The guideline refers to content that you create and offer. Students who are blind, color blind, or those who can only print your documents in black and white would be affected by not following this guideline.

Formatting your text makes your documents more visually appealing, grab the students' attention, and help point out important information.

But you should also be cognizant of the importance of using font color correctly.

Following this guideline will ensure all users can utilize your content and prevent possible miscommunications in the course concerning things like deadlines, requirements, and important details.

Whenever you decide to change your content's font color for important information, simply ensure that the font color is NOT the only means of identification.

Here we have a few examples showing appropriate use of font coloring by using multiple ways of identification.

In this first example, the font color helps quickly identify the different values of "Completed & Incomplete" but here color is not the sole means of identification.

By using the words "Complete" & "Incomplete", the text holds value but still shows its importance using color.

If we had used checkmarks or Xs instead of descriptive words, some students may have difficulty differentiating what would be complete or incomplete.

In this next example, the instructor used multiple ways to identify the information: they underlined the text, used red font color and utilized a symbol/icon.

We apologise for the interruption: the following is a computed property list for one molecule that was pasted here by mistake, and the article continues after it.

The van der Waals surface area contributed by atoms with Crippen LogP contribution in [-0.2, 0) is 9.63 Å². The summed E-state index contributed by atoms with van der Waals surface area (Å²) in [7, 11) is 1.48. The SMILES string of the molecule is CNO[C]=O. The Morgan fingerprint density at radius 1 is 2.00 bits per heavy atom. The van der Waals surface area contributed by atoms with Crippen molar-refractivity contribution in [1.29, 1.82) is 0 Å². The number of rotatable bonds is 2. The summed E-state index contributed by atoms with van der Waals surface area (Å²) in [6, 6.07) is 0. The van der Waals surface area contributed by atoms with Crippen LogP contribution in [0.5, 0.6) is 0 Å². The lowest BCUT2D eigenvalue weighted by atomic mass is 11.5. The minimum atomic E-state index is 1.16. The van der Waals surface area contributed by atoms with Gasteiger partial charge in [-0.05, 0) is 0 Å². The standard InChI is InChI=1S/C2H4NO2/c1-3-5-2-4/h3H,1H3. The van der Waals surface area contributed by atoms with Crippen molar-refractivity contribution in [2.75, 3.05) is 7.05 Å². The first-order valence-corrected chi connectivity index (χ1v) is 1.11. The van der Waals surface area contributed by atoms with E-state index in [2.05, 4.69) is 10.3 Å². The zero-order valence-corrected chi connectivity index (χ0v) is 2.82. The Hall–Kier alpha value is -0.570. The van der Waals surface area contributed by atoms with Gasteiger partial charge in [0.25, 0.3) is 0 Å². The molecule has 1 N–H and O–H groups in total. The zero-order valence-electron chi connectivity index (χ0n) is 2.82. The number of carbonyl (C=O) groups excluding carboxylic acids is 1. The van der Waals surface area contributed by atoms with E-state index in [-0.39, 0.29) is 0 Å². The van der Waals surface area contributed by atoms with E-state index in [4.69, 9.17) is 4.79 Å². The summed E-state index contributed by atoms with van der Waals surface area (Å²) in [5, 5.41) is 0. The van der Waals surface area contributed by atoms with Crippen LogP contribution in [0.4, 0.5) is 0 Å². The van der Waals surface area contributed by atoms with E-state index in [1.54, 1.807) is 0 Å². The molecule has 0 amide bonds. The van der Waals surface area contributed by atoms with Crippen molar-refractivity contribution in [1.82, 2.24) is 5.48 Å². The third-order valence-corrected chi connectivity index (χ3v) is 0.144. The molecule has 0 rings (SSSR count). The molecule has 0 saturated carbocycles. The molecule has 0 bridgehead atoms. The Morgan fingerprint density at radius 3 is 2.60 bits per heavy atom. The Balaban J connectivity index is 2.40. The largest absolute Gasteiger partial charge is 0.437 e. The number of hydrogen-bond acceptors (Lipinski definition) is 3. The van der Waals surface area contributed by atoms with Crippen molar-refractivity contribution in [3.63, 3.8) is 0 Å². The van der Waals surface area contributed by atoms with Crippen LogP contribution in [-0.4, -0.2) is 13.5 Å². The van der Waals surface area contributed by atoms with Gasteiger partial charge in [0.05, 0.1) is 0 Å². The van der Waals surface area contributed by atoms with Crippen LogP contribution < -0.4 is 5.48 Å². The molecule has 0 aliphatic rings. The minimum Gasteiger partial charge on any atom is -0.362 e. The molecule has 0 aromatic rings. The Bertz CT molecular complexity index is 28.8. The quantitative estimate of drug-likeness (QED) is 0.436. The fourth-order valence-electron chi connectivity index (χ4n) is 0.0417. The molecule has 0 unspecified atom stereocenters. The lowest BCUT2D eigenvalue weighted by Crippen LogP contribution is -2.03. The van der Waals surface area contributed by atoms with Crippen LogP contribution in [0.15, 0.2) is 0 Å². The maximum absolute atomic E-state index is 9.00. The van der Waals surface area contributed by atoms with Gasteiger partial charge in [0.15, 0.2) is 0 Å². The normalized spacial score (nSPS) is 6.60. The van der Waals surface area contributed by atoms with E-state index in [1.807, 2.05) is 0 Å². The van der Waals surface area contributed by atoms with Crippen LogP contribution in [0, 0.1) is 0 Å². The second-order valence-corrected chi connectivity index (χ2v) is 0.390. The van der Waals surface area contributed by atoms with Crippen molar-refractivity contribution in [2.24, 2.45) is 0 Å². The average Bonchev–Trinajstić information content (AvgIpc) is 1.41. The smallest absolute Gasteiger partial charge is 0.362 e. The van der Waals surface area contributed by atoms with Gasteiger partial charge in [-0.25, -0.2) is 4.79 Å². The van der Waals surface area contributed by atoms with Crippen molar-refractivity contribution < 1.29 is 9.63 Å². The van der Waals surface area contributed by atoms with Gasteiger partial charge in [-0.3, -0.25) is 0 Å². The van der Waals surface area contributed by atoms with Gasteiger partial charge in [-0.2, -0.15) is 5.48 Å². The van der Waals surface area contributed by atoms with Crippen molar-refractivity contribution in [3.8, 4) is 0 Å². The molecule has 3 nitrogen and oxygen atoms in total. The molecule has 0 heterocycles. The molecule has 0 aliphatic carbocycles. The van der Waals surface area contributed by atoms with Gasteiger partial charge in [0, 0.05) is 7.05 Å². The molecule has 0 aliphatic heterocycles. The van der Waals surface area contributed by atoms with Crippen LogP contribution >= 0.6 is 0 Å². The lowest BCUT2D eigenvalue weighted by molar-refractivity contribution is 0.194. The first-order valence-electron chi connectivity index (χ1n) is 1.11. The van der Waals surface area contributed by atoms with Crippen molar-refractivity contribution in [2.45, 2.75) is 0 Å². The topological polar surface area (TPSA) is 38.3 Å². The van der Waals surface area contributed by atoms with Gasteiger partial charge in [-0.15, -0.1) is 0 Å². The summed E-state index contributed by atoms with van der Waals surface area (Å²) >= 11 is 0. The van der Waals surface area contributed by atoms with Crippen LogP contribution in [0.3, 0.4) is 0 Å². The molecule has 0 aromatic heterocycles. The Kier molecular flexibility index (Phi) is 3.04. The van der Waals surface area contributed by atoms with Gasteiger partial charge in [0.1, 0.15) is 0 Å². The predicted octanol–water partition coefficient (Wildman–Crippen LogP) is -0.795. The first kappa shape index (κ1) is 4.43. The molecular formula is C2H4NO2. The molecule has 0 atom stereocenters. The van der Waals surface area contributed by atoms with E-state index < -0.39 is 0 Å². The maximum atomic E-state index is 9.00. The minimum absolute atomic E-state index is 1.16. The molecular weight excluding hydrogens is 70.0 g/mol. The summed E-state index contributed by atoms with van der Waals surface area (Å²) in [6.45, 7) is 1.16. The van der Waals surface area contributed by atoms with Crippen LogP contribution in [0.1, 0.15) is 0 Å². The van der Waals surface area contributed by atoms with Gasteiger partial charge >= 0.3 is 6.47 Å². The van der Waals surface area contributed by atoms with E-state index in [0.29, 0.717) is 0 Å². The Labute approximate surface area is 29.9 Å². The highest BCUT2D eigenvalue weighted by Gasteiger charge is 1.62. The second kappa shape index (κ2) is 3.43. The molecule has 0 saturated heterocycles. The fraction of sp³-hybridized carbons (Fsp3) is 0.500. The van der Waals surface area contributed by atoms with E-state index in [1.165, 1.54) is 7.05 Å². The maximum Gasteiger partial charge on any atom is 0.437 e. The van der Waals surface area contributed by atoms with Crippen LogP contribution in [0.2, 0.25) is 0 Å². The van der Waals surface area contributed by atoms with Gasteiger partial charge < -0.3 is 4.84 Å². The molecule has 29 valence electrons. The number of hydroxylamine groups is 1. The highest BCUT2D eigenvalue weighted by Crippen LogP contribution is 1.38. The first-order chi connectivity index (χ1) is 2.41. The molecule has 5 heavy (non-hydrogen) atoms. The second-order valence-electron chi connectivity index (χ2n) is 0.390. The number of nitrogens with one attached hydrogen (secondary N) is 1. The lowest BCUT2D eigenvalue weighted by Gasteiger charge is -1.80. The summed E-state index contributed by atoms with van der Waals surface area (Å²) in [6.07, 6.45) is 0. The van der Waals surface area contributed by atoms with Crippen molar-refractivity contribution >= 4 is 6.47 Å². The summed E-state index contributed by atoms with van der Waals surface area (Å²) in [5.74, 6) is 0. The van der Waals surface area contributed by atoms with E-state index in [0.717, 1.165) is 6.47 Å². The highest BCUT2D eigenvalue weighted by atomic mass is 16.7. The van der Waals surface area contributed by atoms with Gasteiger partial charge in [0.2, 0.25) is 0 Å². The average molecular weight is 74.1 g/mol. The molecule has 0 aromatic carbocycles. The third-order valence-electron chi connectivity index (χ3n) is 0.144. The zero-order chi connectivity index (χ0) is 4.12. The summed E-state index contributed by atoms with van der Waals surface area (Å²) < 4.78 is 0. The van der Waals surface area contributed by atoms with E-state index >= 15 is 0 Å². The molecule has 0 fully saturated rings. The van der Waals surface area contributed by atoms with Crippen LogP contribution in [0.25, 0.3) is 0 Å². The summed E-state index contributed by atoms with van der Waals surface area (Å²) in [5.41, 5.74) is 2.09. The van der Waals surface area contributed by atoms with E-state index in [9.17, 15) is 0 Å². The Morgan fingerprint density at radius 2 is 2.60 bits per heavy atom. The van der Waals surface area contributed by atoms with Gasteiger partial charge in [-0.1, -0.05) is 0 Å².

Using all of these different methods of identification will make these items stand out (which is the intended purpose or doing all of these things) but will also allow all types of users to navigate this table.

This instructor has made their content engaging as well as universally designed.

Video: Colors With Good Contrast

View this video with audio descriptions

Web Accessibility Perspectives: Colors With Good Contrast.

[Signs with directions are shown. A woman is walking happily down the street.]

There's something about great design that allows it to go practically unnoticed.

But it doesn't take much to make things confusing and frustrating.

Choosing colors with poor contrast makes navigating, reading and interacting a real pain.

[The signs change to have poor contrast. The woman now looks confused. She looks at a navigation app on her phone.]

Good design means sufficient contrast between foreground and background colors.

That's not just text and images but links icons and buttons.

[The app has a button with low contrast that changes to become clear.]

If it's importa​nt enough to be seen then it needs to be clear and this is essential for people with low contrast sensitivity, which becomes more common as we age.

[An older man on a sofa is looking at a tablet. He goes to read a message on his mobile phone.]

With good colors, websites and applications can be easier to use in more situations, like in different lighting conditions.

[Sun glares on the phone but the text is still readable.]

Web accessibility - essential for some, useful for all.

[The woman from earlier arrives at her destination using the mobile app.]

Visit for more information on colors with good contrast.

W3C Web Accessibility Initiative. Copyright 2016.

Additional Resources